Apr 19, 2015 -
Forget warmer climates … more Baby Boomers are retiring near their adult children to help care for grandchildren.
According to the Mayflower Movers Insights survey, one in four U.S. adults with children are more willing to move closer to their adult children now compared to one year ago. And, half of Americans believe that Boomers are more needed in the same town as their children and grandchildren than they were five years ago.
“Every day our Mayflower agents across the country are moving hundreds of families to their new homes, and many agents report that they’re seeing more Boomers move to be near their children and grandchildren,” said Melissa Sullivan, director, marketing communications, Mayflower. “This survey data supports the trend that our agents are seeing in the field, and helps us not only analyze where our customers move, but understand the reasons why.”
Forty percent of survey respondents said their friends and family members age 50 or older have moved in the last year to be closer to their children and grandchildren in order to provide care for grandchildren. Additionally, one in five Americans said their friends and family members moved because their children needed additional help with their kids because both parents work. This new data complements the results of a 2013 Bureau of Labor Statistics survey, which found that 59.1 percent of all U.S. families with children under the age of 18 had two working parents.
“Both my son and daughter-in-law work full-time and neither wanted to leave their jobs when my granddaughter was born, but they also didn’t want to spend a fortune on daycare,” said Wanda Dobson, a Mayflower customer who recently relocated from Rolla, Mo. to St. Louis to be near family and provide support with childcare. “I wanted to be able to see my grandkids grow up so I decided to move to St. Louis to help care for the baby while mom and dad are at work.”
“Family dynamics have shifted dramatically over the last 50 years, largely due to the increasing number of families with two working parents, high rate of divorce, large number of cohabiting couples, and single parents,” said Dr. Philip Cohen, a professor of sociology at the University of Maryland who studies household and family structure. “All of these factors have led to an increased need for childcare across the U.S. and therefore an increased reliance on grandparents for support.”
The Boomerang Effect – Once Fleeing the Coop, Millennials are Returning Home
The Mayflower Movers Insights study also found that one in four U.S Millennials (age 18 to 34) have moved back to their hometown in the past five years. When asked why they’re moving home, 68 percent of Millennial respondents cited that they wished to be closer to family, friends and significant others. An additional 18 percent said they were moving to help care for family members.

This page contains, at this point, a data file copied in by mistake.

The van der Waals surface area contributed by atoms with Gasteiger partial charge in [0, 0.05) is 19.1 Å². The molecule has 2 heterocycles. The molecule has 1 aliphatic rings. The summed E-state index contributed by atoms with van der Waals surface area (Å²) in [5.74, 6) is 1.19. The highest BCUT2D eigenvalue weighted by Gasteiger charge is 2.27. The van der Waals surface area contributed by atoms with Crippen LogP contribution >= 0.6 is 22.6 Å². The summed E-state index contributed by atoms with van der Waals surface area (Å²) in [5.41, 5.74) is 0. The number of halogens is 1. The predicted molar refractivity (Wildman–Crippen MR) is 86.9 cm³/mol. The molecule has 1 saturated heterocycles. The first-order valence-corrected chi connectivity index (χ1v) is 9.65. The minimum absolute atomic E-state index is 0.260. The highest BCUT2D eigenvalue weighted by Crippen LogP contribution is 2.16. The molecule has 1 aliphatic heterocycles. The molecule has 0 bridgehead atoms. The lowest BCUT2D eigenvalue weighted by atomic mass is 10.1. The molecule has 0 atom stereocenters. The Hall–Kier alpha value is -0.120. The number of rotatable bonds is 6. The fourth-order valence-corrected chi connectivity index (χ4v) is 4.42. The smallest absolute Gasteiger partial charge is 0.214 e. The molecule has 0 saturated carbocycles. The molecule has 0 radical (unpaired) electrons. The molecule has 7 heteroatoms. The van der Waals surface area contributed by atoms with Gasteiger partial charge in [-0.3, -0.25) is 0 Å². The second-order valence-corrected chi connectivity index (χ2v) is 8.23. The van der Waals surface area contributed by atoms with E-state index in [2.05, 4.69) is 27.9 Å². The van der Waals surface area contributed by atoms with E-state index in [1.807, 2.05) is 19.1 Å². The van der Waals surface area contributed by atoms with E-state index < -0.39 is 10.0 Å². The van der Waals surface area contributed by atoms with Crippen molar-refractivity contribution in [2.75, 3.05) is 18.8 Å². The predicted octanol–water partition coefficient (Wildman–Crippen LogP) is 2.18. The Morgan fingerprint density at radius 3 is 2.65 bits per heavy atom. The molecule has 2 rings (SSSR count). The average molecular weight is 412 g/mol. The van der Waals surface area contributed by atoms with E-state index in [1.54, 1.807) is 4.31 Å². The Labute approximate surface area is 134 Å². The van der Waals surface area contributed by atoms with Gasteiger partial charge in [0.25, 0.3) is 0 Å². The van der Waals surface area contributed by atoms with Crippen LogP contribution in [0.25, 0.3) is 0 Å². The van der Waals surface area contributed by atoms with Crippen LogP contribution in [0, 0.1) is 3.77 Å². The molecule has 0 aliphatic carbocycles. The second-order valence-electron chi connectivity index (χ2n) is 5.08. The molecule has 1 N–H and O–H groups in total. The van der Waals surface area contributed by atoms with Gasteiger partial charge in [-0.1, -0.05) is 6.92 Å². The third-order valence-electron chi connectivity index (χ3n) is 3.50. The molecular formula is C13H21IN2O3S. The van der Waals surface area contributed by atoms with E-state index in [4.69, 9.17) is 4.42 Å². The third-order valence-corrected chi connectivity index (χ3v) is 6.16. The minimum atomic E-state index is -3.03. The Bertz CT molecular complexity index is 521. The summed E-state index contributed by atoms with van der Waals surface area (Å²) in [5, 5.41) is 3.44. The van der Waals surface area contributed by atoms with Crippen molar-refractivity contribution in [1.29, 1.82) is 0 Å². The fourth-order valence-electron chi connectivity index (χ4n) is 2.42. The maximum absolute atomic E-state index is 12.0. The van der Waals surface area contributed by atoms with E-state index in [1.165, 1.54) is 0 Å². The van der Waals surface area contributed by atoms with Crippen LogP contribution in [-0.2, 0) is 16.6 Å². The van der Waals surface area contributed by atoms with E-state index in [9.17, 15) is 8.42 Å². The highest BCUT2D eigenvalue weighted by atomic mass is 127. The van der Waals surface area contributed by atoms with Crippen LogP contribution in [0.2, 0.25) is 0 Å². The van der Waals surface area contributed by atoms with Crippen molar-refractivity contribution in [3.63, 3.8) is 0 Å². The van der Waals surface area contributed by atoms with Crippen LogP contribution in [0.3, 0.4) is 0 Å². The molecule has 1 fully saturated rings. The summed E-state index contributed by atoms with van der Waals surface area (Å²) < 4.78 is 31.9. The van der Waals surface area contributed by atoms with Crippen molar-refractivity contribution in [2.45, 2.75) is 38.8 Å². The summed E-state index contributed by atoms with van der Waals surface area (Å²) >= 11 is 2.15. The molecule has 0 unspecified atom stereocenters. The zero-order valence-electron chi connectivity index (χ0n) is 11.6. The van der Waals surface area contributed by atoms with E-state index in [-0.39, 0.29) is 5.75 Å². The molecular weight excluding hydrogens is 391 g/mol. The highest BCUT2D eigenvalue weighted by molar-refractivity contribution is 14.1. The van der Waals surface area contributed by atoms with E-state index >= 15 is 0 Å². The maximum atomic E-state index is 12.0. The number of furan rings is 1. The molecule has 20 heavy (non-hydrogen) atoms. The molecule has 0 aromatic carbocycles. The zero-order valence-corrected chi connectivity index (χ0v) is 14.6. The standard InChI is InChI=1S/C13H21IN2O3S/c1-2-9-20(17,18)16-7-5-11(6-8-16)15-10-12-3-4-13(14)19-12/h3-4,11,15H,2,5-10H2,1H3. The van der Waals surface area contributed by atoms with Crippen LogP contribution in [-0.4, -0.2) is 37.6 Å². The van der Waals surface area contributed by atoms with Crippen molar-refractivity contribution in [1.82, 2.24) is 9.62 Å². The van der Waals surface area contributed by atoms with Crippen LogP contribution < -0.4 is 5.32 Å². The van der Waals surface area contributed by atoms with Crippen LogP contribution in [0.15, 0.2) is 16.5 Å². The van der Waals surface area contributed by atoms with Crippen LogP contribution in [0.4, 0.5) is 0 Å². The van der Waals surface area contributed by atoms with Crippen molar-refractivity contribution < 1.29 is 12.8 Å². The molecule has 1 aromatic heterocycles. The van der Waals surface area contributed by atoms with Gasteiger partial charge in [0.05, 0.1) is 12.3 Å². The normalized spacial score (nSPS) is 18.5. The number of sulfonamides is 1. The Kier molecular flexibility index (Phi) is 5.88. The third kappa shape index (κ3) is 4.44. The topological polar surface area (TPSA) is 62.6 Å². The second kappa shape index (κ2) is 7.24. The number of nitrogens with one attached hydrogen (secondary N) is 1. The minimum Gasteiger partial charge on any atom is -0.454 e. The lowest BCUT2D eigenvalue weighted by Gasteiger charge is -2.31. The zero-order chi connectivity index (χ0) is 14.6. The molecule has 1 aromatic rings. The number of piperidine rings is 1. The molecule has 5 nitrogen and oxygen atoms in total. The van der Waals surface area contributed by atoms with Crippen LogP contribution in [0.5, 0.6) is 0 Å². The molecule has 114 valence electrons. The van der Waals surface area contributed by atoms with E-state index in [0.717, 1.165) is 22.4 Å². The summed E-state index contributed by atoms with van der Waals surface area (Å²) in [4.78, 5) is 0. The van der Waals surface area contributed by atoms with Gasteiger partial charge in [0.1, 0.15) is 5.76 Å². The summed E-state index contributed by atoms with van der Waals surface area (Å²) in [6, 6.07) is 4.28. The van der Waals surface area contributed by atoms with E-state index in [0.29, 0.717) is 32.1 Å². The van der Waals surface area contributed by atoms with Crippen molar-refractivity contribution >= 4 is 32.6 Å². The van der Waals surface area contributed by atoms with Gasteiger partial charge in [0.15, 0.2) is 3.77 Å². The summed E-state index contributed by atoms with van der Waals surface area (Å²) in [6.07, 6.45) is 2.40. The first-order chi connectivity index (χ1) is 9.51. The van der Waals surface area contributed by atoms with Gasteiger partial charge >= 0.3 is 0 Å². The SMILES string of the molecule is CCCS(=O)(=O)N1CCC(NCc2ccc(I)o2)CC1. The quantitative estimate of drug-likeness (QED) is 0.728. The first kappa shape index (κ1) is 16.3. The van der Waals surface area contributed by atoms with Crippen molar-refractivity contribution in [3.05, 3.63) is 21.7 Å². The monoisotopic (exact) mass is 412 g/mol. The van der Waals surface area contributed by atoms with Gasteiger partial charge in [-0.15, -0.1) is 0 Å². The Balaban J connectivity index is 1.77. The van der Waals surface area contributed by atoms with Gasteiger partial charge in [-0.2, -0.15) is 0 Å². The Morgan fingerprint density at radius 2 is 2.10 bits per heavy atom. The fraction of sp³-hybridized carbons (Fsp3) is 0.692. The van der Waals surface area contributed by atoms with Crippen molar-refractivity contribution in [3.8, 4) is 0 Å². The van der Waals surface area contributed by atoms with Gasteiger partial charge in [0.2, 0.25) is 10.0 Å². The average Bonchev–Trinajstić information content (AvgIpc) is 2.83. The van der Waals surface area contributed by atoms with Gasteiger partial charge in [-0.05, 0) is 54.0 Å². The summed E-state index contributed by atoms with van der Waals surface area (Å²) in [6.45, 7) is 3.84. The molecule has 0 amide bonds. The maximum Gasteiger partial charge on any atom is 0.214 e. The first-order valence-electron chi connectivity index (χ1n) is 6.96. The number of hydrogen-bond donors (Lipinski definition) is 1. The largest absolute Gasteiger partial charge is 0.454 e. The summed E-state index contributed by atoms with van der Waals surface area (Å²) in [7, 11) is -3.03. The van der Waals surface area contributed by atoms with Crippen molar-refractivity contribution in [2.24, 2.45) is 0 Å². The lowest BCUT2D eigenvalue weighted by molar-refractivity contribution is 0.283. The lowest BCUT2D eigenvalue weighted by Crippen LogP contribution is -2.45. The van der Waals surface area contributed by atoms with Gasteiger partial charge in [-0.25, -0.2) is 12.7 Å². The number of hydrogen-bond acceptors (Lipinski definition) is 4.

"After college, my husband and I moved to Los Angeles to start our careers,” said Ashley Luther, a Mayflower customer. “But when we wanted to buy a house, we decided to move back to our hometown of St. Louis because it offers a much more affordable cost of living and allows us to be closer to family as we settle down and think about having children.”
Ashley and her husband are not alone in following this logic. One-third of U.S. Millennials who do not currently live in their hometown would consider moving to their hometown at some point in their life. The top three reasons for considering a move are to be closer to family, friends and significant others (67 percent), to care for family (29 percent) and to settle down and start a family (17 percent).
“Boomers had fewer children than previous generations, and therefore had more time to devote to nurturing their relationships with their kids. These stronger relationships probably are a big factor that is drawing Millennials back to live in their hometown near their parents,” added Dr. Cohen. “Many of these Millennials appear to be moving back to their hometowns to receive help from their parents with childcare, but there’s also a large number who are returning to provide care for their aging parents.”
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Survey Background and Methodology
Respondents to the survey were selected from Research Now’s consumer panel to reflect a general distribution of the consumer population, ages 18 years and older. Respondents were also selected by regional geographic distribution (South, West, Northeast, Midwest) to reflect U.S. demographics. Without knowledge of Mayflower’s sponsorship, 1,000 general U.S. adult population respondents completed the survey. Age/generation groups were assigned using the following criteria: Millennial: age 18-34; Gen X: age 35-49; Boomer: age 50-64; Pre-Boomer: age 65+. Additional samples were collected for Millennial and Boomer generational groups to ensure adequate sample sizes for questions specifically addressed to those groups. These responses were weighted to reflect standard U.S. distribution of age groups. For these (Millennial and Boomer) and additional 200 responses were collected for each group, resulting in a total of 1,400 total respondents.
Editor’s note: Additional survey data is available by request. If interested, please contact Melissa Sullivan at 636-349-2508 or email@example.com.
Mayflower is America’s most recognized and trusted moving company. With headquarters in suburban St. Louis, Mayflower maintains a network of 300 affiliated agencies. For more information about Mayflower Transit and its services, visit Mayflower.com or find us on Facebook: www.facebook.com/MayflowerMoving.
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